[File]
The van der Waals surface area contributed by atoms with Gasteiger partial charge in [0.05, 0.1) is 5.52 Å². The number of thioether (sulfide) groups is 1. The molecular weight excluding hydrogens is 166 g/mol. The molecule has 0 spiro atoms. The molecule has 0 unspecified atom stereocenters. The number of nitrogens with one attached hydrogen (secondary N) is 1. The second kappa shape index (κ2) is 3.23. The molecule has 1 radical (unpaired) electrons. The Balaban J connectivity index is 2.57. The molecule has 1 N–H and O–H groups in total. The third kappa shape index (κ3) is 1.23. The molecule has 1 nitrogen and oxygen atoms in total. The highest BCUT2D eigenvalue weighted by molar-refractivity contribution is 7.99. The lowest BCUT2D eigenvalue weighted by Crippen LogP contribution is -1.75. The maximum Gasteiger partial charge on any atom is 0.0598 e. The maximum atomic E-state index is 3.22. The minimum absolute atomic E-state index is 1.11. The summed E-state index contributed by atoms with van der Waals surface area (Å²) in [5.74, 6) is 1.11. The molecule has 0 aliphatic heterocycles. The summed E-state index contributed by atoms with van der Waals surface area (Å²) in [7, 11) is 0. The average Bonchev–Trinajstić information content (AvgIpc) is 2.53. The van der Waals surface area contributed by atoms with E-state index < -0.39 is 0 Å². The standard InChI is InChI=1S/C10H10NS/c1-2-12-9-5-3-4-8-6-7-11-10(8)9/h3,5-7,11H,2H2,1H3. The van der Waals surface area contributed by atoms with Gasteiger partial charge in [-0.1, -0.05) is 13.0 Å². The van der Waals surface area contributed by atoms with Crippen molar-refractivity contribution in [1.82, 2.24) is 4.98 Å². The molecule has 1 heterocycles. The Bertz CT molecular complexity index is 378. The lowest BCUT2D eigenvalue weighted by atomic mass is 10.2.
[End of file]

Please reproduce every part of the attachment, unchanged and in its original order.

The van der Waals surface area contributed by atoms with Gasteiger partial charge in [0.05, 0.1) is 5.52 Å². The number of thioether (sulfide) groups is 1. The molecular weight excluding hydrogens is 166 g/mol. The molecule has 0 spiro atoms. The molecule has 0 unspecified atom stereocenters. The number of nitrogens with one attached hydrogen (secondary N) is 1. The second kappa shape index (κ2) is 3.23. The molecule has 1 radical (unpaired) electrons. The Balaban J connectivity index is 2.57. The molecule has 1 N–H and O–H groups in total. The third kappa shape index (κ3) is 1.23. The molecule has 1 nitrogen and oxygen atoms in total. The highest BCUT2D eigenvalue weighted by molar-refractivity contribution is 7.99. The lowest BCUT2D eigenvalue weighted by Crippen LogP contribution is -1.75. The maximum Gasteiger partial charge on any atom is 0.0598 e. The maximum atomic E-state index is 3.22. The minimum absolute atomic E-state index is 1.11. The summed E-state index contributed by atoms with van der Waals surface area (Å²) in [5.74, 6) is 1.11. The molecule has 0 aliphatic heterocycles. The summed E-state index contributed by atoms with van der Waals surface area (Å²) in [7, 11) is 0. The average Bonchev–Trinajstić information content (AvgIpc) is 2.53. The van der Waals surface area contributed by atoms with E-state index < -0.39 is 0 Å². The standard InChI is InChI=1S/C10H10NS/c1-2-12-9-5-3-4-8-6-7-11-10(8)9/h3,5-7,11H,2H2,1H3. The van der Waals surface area contributed by atoms with Gasteiger partial charge in [-0.1, -0.05) is 13.0 Å². The van der Waals surface area contributed by atoms with Crippen molar-refractivity contribution in [1.82, 2.24) is 4.98 Å². The molecule has 1 heterocycles. The Bertz CT molecular complexity index is 378. The lowest BCUT2D eigenvalue weighted by atomic mass is 10.2.